Mercedes-Benz explains EQC cautious design, limited production

The company's production boss has cautioned that EQC output will ramp up slowly as engineers monitor warranty costs.

Mercedes-Benz executives have shed more light on the EQC's cautious production strategy and seemingly conservative design.

Speaking to Autocar, EQ-brand sales and marketing head Jorg Heinermann explained that designers intentionally stayed close to the existing GLC's aesthetics when drafting the EQC.

"We have deliberately decided to take a step-by-step approach here," he said.

Interior designer Hartmut Sinkwitz added that the EQC is simply the "starting point" for the EV family, while exterior designer Robert Lesnik noted that "we need time for a few cars" before there will be a familiar distinction through the family.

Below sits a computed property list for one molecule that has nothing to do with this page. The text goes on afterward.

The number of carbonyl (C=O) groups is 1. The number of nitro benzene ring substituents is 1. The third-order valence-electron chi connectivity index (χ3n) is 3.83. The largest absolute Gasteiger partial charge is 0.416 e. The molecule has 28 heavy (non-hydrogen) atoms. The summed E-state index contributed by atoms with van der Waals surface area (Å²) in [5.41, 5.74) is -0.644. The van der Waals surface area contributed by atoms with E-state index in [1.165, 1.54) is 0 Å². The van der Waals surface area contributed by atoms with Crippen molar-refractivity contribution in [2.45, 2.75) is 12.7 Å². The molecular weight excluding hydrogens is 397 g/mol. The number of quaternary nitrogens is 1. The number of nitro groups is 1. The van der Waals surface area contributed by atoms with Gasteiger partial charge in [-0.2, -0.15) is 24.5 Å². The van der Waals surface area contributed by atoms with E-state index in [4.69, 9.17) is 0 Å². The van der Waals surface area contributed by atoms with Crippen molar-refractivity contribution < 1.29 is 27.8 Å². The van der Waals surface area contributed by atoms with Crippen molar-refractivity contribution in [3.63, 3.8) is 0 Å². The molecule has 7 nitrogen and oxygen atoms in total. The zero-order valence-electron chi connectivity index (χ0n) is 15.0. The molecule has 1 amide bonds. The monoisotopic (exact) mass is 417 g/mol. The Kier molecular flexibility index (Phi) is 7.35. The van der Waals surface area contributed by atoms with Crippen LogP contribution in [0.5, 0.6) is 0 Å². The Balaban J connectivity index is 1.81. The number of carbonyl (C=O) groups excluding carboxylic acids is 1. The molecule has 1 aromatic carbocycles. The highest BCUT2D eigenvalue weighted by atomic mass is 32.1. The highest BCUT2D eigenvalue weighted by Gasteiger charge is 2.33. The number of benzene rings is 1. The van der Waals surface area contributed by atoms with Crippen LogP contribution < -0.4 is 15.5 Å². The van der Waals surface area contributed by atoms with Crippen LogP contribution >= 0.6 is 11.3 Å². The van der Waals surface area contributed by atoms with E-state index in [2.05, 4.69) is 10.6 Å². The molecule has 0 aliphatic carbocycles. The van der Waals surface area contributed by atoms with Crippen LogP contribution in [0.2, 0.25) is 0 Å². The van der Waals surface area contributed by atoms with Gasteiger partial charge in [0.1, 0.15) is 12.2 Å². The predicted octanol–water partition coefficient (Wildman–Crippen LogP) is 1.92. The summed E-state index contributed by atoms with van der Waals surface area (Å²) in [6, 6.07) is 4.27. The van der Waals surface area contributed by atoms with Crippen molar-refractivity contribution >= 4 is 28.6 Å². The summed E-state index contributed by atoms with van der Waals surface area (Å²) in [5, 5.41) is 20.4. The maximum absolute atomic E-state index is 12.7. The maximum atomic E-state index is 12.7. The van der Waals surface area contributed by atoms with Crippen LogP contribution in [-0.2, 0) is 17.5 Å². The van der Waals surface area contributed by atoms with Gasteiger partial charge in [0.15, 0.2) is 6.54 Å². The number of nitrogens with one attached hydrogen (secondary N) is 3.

In a separate interview with Automotive News, Mercedes-Benz's production chief, Markus Schaefer, suggested EQC production volume will slowly ramp up so the company can monitor warranty claims related to its 80-kWh battery pack.

"Slowing down the ramp-up is a tool to make sure we do it right, to address all the unknowns that an electric car brings," he said.

The comments hint at an explanation for the discrepancy in the automaker's press releases. The US announcement initially noted an estimate of "up to" 200 miles. The release was later edited and simply repeated the Euro-spec quote of 279 miles according to the more generous NEDC test cycle used in Europe.

EV makers face many tradeoffs in maximizing range without consequences. No EVs truly allow their battery to be completely drained, as deep discharging will accelerate capacity degradation over time. Mercedes-Benz may still be feeling out the balance between allowable range and battery longevity before announcing a more specific range estimate for the US market.

The EQC will enter limited volume production next year. The company has not outlined a specific schedule for increased output to full capacity.

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